Do Hard Things
At no point in my life did I decide to become an ultrarunner. In the same way that you cannot decide to walk out the door one morning and meet the love of your life. Ultrarunning is something that happened to me. The ultrarunning life chose me and I reluctantly went along.
Six years ago, I got set up on an adult play date with Anne Lang. She was training for her first hundred miler and her husband thought it might be cool for someone to keep her company on long nights through the woods. We were intimidated by one another, which now seems incredibly silly. I thought someone who wanted to run 100 miles was a bona fide nut-job and I assumed she thought my bike racing was a little bit intense.
It didn’t take long for us to find our stride. I stopped trying to gun it up all the hills. Eventually saw the wisdom in her measured steps. I started to eat on runs. I learned what it was like to push through multiple walls. We ran in every weather and every condition; trained to peak fitness and with broken bones. Sometimes we stop to put our hands on our knees to howl with laughter. Sometimes we slow down to choke back tears. We have been running together since that first play date in 2013 and we have never looked back.
Anne is incredibly good at convincing me do to hard things. “Do hard things” is her life mantra. She has shown me the value of doing something hard. The idea of reaping enjoyment from hard work was not something I grew up knowing. I did not play sports in my youth. In fact, I did not grow up doing much of anything other than sulk and listen to Nirvana. The brilliance of discipline and hard work were not revealed to me until deep into my 30s. I credit much of this discovery to Anne.
I have been accused of dedicating too much of my life to ultrarunning. “You never come out anymore” and “All you ever do is run.” These are things I have come accustomed to hearing. Sometimes I wish they could see it from the other side. The things I have learned in my “normal” life could never rival the things I have learned about myself on the trail. I am not sure who I would be if I had never struggled through the deepest, darkest nights of the soul and come out triumphant. I try hard to avoid an attitude of “You will never understand me” when it comes to my running. I sincerely hope that the people who love me will understand me, and will understand the manner in which I have changed because of running.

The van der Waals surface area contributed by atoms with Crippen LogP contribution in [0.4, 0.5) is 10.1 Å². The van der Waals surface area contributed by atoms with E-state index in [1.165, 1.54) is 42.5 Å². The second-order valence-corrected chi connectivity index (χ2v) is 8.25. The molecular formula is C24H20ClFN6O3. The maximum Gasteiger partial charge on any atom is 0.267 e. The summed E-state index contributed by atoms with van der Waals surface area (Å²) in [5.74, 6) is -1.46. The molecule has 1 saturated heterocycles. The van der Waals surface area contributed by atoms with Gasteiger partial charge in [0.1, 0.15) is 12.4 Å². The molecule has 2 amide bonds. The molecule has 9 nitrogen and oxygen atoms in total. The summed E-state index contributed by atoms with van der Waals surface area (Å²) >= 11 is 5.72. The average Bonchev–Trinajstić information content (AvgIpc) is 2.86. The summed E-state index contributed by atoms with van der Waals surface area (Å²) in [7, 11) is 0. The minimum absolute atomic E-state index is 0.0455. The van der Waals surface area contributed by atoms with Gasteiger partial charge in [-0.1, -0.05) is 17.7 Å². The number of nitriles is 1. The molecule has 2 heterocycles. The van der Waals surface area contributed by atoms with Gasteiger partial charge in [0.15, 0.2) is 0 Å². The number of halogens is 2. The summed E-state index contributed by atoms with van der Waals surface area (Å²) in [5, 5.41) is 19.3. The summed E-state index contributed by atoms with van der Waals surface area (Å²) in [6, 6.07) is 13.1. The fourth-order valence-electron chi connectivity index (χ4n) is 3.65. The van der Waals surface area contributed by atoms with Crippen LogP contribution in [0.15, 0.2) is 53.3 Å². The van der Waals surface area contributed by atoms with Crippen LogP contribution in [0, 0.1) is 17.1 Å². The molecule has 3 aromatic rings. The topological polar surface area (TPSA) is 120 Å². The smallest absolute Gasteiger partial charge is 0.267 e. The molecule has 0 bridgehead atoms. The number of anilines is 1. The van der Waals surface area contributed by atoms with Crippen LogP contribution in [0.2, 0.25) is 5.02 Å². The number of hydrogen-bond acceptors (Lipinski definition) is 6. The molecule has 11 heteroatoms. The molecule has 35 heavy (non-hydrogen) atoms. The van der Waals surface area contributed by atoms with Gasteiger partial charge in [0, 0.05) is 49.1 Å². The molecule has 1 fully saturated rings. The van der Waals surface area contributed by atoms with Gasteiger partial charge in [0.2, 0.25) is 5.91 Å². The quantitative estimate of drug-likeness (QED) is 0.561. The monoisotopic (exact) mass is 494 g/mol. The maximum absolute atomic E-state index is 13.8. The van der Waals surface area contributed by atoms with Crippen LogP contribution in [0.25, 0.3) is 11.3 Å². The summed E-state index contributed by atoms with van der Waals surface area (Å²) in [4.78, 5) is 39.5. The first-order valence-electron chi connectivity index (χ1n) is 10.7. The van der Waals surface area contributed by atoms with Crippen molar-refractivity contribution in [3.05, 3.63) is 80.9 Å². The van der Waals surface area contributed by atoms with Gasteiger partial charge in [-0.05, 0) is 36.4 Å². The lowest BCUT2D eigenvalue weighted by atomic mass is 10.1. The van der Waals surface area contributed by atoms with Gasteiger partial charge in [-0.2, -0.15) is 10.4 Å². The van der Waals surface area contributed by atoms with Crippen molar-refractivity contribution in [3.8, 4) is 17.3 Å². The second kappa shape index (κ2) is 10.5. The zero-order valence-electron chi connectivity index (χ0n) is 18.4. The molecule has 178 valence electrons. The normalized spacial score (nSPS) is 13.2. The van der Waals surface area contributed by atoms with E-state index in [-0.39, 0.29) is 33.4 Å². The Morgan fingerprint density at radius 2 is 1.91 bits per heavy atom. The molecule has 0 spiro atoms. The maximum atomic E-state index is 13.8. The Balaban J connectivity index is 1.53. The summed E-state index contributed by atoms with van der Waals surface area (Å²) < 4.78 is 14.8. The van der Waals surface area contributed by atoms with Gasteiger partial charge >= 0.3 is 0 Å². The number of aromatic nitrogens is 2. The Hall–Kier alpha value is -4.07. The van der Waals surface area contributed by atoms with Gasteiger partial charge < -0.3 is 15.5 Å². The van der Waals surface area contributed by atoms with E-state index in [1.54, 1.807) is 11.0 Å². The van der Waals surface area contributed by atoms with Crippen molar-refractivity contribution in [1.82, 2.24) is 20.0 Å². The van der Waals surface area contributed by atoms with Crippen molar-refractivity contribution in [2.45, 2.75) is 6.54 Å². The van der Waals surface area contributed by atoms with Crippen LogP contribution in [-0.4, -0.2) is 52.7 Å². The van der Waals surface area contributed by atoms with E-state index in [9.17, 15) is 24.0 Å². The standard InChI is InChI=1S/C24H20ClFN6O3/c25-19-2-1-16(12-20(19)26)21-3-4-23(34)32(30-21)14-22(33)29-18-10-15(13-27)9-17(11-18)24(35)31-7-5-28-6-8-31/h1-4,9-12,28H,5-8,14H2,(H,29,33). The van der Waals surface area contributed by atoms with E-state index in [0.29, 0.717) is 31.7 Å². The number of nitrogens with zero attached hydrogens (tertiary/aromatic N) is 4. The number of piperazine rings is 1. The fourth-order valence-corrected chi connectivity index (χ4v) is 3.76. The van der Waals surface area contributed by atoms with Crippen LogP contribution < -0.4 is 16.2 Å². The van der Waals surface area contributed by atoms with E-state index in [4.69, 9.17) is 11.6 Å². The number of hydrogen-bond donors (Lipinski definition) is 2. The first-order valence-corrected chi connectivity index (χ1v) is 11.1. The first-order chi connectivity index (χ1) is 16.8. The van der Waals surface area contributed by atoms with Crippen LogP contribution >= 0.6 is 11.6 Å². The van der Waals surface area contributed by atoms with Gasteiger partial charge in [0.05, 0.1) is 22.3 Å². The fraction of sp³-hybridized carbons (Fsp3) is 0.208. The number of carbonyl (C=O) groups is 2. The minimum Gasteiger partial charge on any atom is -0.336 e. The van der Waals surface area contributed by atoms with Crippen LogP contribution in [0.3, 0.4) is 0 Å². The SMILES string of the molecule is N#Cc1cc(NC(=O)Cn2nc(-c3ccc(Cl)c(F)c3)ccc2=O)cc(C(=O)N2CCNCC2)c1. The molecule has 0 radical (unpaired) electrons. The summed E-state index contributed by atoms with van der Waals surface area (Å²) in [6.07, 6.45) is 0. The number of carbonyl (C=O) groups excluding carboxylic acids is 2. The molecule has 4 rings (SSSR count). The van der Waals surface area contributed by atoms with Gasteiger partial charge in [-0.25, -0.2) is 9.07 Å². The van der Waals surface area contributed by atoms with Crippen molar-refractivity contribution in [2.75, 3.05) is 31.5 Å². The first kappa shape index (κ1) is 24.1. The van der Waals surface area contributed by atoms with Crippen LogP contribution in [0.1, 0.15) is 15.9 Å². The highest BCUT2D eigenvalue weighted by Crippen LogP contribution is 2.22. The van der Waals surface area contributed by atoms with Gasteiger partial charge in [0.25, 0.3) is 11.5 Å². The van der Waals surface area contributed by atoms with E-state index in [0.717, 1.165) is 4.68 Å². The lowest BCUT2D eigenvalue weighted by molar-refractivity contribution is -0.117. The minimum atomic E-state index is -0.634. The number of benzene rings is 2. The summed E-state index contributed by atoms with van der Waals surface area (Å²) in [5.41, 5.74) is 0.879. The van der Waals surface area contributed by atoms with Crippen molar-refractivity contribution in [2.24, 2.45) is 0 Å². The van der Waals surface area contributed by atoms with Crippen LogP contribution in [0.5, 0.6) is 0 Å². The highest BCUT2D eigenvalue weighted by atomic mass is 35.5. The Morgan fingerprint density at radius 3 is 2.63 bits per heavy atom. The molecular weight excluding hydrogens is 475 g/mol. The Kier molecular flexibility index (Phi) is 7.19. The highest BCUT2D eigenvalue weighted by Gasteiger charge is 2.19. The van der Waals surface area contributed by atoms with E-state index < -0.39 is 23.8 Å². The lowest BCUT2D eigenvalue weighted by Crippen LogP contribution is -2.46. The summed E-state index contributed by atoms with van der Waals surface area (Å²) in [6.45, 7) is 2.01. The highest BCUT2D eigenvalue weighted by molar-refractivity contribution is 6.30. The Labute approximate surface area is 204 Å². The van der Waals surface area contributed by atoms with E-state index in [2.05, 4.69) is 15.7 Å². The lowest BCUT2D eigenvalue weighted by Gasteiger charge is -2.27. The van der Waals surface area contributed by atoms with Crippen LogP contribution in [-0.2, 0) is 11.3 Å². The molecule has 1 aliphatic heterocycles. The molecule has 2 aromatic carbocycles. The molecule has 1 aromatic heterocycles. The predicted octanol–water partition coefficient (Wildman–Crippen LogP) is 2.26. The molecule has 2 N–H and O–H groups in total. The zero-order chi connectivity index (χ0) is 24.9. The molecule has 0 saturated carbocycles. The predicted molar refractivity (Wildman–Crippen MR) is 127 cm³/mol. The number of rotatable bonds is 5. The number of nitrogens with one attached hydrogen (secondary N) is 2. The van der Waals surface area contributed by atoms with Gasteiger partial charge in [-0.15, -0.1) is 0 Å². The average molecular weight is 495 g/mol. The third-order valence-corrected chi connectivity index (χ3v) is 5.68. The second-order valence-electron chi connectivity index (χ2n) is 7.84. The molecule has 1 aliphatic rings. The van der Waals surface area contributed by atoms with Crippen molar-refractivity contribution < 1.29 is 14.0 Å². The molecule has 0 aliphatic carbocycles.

Running trails is the only place in which I am truly free from nagging self-criticism, worry and doubt. All the troubles that life saddles me with are made magically light by running. I worry that my friends and family may never understand that. Maybe I can offer this little bit of insight:
Take the moment in which you feel the most YOU; the freest, the most actualized. Perhaps you are playing a piece on the piano, performing a dance, or giving a presentation on something you feel passionately about. Consider the moment in which you feel totally free and totally you. This is what ultrarunning is for me. This is the place in which I am free.
Rather than arguing with those who think that running has taken over my life, I want to excite them with the idea that there is something out in the world that could bring them the same joy. I did not agree to this ultrarunning thing. It happened to me when I met Anne, and I could not possibly be more grateful.